About a week ago, it was brought to my attention that a coach considered The PEATS Program outdated. In the absence of any further statements to back up the claim, it is difficult to know where this person or persons are coming from. I would very much welcome a face-to-face debate on the issue with those concerned because I very strongly disagree with the comment. Without any reasons given for the statement, and from the viewpoint of one who has applied and tweaked The PEATS Program over a very long time (is this what makes is outdated?), I can only dismiss the comment in the strongest terms, and will supply my reasons below. But at the outset, it would appear that one or more of the following factors apply. The coach has
- Not used The PEATS Program in his or her own sport or at best has not used it correctly
- Has not read Critical Speed and the Physiology of Training; and if it has been read,
- Has not been able to put the principles of the Program into practice through lack of understanding
- Is not up to date with the current position of training physiology and/or does not understand the physiology behind it and how this applied in The PEATS Program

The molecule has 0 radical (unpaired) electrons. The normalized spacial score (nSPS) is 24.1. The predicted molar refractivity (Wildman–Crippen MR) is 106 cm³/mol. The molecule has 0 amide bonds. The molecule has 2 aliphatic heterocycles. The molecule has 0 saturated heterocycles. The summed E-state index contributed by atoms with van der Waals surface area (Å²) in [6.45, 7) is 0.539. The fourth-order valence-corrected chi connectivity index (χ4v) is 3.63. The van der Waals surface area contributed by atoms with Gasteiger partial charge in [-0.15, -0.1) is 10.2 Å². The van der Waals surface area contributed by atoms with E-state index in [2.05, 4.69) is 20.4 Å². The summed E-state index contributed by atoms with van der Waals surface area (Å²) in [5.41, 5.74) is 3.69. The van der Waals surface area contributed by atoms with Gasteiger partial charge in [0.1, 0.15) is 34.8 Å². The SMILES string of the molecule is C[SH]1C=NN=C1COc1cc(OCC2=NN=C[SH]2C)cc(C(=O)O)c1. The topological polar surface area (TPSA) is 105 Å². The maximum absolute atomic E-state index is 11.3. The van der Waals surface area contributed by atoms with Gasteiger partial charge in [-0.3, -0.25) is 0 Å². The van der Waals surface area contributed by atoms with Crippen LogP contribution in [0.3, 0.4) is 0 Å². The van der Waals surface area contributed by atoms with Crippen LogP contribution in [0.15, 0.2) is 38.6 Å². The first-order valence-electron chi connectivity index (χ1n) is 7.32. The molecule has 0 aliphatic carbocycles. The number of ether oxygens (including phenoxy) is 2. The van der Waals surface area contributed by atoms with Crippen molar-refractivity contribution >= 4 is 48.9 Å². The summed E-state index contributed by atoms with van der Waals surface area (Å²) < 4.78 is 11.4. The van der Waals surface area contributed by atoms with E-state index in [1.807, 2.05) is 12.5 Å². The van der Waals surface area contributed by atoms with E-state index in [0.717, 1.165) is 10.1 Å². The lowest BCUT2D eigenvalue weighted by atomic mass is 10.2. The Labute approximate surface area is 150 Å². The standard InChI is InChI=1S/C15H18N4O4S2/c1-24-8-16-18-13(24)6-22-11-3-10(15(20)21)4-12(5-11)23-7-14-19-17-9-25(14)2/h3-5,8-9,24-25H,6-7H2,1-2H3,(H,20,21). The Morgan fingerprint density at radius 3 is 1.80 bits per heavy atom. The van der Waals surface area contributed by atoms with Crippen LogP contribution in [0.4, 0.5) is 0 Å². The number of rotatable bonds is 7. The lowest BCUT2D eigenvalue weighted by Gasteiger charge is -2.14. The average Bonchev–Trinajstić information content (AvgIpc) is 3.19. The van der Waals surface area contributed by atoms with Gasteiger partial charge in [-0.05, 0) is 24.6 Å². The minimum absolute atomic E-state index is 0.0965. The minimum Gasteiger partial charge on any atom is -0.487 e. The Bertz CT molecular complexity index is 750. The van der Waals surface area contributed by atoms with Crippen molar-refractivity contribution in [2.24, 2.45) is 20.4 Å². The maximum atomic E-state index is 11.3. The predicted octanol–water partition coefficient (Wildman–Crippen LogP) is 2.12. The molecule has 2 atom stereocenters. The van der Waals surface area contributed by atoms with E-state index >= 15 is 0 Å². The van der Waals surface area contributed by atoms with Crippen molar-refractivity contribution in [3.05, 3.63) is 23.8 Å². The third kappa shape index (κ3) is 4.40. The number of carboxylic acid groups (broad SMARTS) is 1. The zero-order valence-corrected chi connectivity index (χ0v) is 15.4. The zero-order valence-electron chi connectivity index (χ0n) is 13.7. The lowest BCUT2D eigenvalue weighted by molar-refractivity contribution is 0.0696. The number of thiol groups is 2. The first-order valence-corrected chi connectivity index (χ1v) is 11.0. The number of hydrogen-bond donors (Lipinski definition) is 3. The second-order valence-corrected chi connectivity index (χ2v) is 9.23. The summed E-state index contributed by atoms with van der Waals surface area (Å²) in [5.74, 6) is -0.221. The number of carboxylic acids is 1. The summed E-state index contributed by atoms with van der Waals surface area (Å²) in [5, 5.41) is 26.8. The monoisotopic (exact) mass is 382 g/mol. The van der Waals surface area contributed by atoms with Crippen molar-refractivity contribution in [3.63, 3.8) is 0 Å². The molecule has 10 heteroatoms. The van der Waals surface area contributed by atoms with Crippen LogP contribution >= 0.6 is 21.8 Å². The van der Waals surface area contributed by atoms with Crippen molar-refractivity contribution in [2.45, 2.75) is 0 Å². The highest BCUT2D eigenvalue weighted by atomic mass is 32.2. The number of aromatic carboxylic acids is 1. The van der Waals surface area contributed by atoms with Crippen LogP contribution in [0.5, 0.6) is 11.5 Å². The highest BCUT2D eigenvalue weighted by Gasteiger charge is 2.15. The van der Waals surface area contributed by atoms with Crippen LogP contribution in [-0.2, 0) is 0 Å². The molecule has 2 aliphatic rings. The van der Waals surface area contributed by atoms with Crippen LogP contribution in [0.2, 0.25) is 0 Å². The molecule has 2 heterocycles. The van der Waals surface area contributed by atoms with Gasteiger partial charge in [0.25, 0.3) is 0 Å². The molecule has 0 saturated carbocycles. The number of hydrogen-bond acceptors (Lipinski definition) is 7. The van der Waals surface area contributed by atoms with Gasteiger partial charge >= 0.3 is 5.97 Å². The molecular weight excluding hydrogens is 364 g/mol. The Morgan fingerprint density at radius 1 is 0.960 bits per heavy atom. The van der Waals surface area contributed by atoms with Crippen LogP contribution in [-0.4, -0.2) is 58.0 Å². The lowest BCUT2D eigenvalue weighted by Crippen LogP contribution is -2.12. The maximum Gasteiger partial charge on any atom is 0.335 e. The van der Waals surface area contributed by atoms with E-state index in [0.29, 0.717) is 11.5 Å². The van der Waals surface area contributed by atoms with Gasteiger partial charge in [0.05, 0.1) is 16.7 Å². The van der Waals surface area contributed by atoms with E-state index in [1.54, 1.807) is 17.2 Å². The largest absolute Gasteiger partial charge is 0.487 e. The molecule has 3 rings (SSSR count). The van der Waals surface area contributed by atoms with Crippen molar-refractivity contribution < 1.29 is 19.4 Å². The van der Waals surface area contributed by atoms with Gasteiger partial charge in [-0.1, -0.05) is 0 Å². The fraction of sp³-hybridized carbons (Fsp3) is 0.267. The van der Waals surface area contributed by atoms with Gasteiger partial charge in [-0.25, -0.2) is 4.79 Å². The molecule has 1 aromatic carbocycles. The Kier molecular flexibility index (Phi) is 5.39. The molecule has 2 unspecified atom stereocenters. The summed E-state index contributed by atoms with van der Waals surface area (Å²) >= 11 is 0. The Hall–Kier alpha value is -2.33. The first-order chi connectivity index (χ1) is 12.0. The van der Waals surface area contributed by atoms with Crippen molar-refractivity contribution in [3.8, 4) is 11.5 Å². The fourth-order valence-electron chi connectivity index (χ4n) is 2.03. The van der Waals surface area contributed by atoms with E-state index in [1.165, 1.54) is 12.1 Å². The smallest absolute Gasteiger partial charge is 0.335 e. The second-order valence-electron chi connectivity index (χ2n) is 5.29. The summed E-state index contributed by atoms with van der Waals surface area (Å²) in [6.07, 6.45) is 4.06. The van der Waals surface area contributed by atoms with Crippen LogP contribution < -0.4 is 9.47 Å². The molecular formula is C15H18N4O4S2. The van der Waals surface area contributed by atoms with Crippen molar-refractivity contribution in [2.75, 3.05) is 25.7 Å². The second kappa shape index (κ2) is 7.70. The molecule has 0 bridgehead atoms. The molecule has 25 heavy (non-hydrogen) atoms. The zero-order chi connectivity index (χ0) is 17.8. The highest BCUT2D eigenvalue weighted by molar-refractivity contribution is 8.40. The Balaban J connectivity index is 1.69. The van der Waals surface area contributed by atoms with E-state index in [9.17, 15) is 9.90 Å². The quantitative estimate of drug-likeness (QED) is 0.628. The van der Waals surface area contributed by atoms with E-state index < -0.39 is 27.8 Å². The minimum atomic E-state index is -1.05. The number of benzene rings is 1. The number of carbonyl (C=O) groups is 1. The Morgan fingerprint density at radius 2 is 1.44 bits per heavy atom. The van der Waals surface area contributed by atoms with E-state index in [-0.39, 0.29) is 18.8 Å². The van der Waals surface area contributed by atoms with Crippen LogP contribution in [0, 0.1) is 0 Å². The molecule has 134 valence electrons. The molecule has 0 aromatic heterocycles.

- Has a favoured approach to training and is not open to change or to the consideration of a different approach
Improvement in performance capacity is multi-faceted, and there is no right way to achieve it. There are so many factors involved, both in the training process itself and in the person being trained, that there is no such thing as a one-size-fits all. This is perhaps a key issue, and it contributes to the satisfaction that coaches enjoy when they get it right. But it also creates a lot of confusion, particularly to novice coaches who are looking for a method to apply to their own situation.
The PEATS Program is a total training system which has been designed with two basic processes. The first-level process is a one-size-fits-all approach where each individual athlete follows the same steps in the development of the training program:
1. Perform time trials;
2. Calculate critical speed or critical power;
3. Calculate training intensity levels;
4. Design a training program with these TILs;
5. Implement the training program;
6. Monitor the training program;
7. Re-test time trials;
8. Tweak the program if necessary.
The second-level process is very individualized and begins at Step 4 – designing the training program. Here the performance goals, the unique physiology, time available for training, and the training age (experience in the sport) are some of the factors of each individual which are taken into consideration. No two programs will be the same, and the differences between say, a novice or even an intermediate level athlete will be vastly different from one who is striving for international success. The program has the flexibility to incorporate any feature that may be ‘trendy’ at any given time: high intensity training and block versus traditional periodization are two examples of innovations in training practice currently being reviewed and researched in the sports science community.